Saybrook Glory Azalea
Saybrook Glory Azalea
Azalea x 'Saybrook Glory' (Girard hybrid)Item #0205 USDA Hardiness Zone: 6 - 9
This Plant's Availability
Thrives in cold climates! Extra fancy purple pink flowers with purple red blotches and slightly ruffled petals. Use as hedge, walkway border or in massed planting for impressive display. Semi-evergreen.
- DetailBotanical Pronunciation:az-ZAY-lee-uhDeciduous/evergreen:EvergreenGrowth rate:ModerateAverage landscape size:Moderate growing to 3 ft. tall, 5 ft. wide.Foliage color:GreenBlooms:Mid-springFlower color:PinkFlower attributesShowy FlowersGarden styleAsian/ZenDesign IdeasA heavy bloomer for spicy early spring foundation beds out front of the house. Spot into mixed borders for welcome spring color addition. Use for fleshing out partially shaded bends beneath tree groves. A good selection for sideyards with enough light and courtyards in the South.. Important component of the Japanese tea garden to signify the season of spring with its blooms. Newly discovered for modern architecture as a single bold shrub for enclosed outdoor spaces.Companion PlantsAzaleas are exceptional with Japanese inspired plants such as Kwanzan Flowering Cherry, (Prunus serrulata 'Kwanzan'), Waterfall Japanese Maple, (Acer palmatum 'Waterfall') and Dwarf Whitestripe Bamboo, (Sasella masumuneana albostriata). Exceptional with ferns such as small Japanese Painted Fern, (Athyrium nipponicum 'Pictum') and Australian Sword Fern, (Nephrolepis obliterata).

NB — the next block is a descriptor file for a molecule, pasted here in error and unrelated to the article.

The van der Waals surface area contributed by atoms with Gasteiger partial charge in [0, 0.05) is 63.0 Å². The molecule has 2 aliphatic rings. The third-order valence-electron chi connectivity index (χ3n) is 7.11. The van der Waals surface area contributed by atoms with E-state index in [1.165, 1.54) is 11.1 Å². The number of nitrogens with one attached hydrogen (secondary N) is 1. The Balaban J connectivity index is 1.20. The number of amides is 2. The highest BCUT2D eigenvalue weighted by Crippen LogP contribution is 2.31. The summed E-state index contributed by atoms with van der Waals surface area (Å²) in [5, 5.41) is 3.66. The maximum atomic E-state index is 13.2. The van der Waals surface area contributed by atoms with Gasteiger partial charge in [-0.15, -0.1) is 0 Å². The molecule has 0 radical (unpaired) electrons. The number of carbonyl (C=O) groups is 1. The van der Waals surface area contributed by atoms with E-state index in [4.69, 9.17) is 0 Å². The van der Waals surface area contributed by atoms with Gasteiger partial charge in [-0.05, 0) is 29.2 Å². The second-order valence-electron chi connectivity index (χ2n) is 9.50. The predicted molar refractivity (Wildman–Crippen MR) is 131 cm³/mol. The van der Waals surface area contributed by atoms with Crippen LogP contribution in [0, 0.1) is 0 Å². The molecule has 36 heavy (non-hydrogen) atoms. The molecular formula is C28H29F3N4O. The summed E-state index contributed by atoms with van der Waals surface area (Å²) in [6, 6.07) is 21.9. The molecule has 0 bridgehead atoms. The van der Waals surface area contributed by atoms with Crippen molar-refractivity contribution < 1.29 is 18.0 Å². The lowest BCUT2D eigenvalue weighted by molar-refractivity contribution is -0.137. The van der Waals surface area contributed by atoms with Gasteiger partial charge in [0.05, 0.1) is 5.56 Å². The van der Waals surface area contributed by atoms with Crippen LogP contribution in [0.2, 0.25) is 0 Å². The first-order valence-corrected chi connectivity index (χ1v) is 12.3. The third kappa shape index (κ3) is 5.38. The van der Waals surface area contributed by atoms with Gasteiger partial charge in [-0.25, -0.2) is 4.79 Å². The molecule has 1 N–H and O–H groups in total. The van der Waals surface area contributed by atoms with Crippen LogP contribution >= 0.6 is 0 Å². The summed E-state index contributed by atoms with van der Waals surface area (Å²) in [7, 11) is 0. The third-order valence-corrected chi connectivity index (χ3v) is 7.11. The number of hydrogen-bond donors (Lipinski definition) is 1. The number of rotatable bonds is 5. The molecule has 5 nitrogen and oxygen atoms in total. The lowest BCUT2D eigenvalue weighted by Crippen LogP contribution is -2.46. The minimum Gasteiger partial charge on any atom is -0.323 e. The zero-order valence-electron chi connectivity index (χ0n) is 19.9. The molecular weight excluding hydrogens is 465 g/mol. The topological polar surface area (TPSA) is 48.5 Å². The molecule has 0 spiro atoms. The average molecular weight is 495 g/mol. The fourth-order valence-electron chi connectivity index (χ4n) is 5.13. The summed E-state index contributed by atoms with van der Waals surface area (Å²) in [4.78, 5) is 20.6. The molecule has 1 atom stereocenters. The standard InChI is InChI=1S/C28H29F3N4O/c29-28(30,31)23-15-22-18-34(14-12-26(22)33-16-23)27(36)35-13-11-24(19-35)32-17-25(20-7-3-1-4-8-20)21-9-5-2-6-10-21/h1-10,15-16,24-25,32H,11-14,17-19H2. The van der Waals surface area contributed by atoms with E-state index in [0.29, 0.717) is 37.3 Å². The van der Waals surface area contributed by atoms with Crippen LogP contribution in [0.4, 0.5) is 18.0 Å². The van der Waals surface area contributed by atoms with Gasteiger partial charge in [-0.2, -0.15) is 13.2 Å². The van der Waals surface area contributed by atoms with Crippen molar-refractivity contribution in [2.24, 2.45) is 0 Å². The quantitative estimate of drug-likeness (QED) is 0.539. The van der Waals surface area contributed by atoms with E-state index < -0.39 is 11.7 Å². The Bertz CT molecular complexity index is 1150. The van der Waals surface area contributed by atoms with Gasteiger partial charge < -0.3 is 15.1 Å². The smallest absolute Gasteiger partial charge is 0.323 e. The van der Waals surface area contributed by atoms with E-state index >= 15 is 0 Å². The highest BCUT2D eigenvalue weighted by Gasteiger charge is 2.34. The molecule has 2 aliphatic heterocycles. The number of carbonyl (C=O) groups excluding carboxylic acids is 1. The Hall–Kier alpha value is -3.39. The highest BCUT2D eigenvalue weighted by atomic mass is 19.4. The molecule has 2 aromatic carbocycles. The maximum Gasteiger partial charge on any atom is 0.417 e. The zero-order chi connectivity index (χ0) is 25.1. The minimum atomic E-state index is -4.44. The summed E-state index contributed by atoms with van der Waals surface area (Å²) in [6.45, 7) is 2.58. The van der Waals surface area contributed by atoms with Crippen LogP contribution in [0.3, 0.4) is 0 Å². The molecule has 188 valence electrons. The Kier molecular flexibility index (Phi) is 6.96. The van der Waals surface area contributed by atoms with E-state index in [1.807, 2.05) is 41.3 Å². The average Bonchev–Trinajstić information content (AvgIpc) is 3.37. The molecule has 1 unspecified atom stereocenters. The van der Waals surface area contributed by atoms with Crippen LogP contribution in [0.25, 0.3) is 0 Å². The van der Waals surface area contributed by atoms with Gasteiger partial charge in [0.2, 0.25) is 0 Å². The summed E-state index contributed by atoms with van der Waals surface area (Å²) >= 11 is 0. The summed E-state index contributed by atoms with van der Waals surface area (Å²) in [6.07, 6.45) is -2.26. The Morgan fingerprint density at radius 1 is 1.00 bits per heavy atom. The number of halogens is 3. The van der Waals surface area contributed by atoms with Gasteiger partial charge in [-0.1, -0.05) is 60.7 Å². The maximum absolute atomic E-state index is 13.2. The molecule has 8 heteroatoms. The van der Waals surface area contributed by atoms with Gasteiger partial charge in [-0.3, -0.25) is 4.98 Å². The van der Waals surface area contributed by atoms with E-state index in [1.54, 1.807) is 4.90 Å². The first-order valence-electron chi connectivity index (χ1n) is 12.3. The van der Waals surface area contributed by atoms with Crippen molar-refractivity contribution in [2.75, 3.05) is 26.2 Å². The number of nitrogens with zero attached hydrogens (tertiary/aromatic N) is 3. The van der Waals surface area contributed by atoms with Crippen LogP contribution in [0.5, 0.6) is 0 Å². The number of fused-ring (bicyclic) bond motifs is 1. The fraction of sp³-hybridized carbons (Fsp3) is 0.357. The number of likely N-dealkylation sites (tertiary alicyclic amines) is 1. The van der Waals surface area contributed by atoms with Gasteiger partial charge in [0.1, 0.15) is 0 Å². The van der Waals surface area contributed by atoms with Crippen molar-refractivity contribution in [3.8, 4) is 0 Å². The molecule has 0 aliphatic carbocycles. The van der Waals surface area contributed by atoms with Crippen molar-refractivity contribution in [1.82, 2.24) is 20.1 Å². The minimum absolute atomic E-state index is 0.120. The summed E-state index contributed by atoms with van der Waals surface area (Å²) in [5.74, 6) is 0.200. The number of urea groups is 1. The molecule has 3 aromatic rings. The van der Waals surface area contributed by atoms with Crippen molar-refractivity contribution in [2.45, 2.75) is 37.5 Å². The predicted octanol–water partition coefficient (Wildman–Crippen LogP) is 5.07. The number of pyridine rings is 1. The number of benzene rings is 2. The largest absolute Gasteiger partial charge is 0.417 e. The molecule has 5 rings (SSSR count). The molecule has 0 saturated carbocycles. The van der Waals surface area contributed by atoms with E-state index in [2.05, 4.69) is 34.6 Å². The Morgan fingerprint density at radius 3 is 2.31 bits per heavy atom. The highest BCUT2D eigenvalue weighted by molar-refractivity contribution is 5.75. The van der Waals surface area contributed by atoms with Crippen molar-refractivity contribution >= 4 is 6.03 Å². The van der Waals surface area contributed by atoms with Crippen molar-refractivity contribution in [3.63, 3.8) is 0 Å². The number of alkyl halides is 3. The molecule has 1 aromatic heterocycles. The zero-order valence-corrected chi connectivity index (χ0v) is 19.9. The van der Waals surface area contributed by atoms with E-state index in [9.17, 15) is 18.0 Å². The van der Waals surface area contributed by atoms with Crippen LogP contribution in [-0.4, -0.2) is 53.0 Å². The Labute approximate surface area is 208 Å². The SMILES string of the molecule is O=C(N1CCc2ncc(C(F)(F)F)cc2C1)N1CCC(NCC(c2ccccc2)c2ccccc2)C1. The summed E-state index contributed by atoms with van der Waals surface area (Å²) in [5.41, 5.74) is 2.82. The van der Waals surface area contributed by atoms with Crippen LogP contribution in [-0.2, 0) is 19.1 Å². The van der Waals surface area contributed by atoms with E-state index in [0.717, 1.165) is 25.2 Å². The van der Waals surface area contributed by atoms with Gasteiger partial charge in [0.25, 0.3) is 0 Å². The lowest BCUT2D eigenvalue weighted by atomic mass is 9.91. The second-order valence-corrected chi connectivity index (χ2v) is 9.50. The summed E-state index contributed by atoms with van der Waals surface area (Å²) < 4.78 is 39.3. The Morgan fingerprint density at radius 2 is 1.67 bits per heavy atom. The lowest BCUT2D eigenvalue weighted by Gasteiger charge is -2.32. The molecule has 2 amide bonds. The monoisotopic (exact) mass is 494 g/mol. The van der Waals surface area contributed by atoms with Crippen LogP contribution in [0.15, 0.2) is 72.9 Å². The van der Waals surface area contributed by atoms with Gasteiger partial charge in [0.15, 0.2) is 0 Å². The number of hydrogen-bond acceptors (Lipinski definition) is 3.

- CareCare InformationFollow a regular watering schedule during the first growing season to establish a deep, extensive root system. Provide well drained soil, rich in organic matter. Feed with an acid fertilizer after bloom. Keep roots cool with a thick layer of mulch.Light Needs:Filtered sunWatering Needs:Needs regular watering - weekly, or more often in extreme heat.
- History & LoreHistory:This variety is descended from the Kempheri Hybrid Azaleas which originated with R. kempheri, native to the mountains of Japan. The species was first introduced to America by the Arnold Arboretum in 1892. Early hybridization of this species began around 1900 in Holland. The this is one of the hybrids developed by Girard Nursery in Geneva, Ohio.Lore:In its habitat of origin on volcano slopes of northern Japan, these are known as "torch azaleas" due to the naturally intense coloring.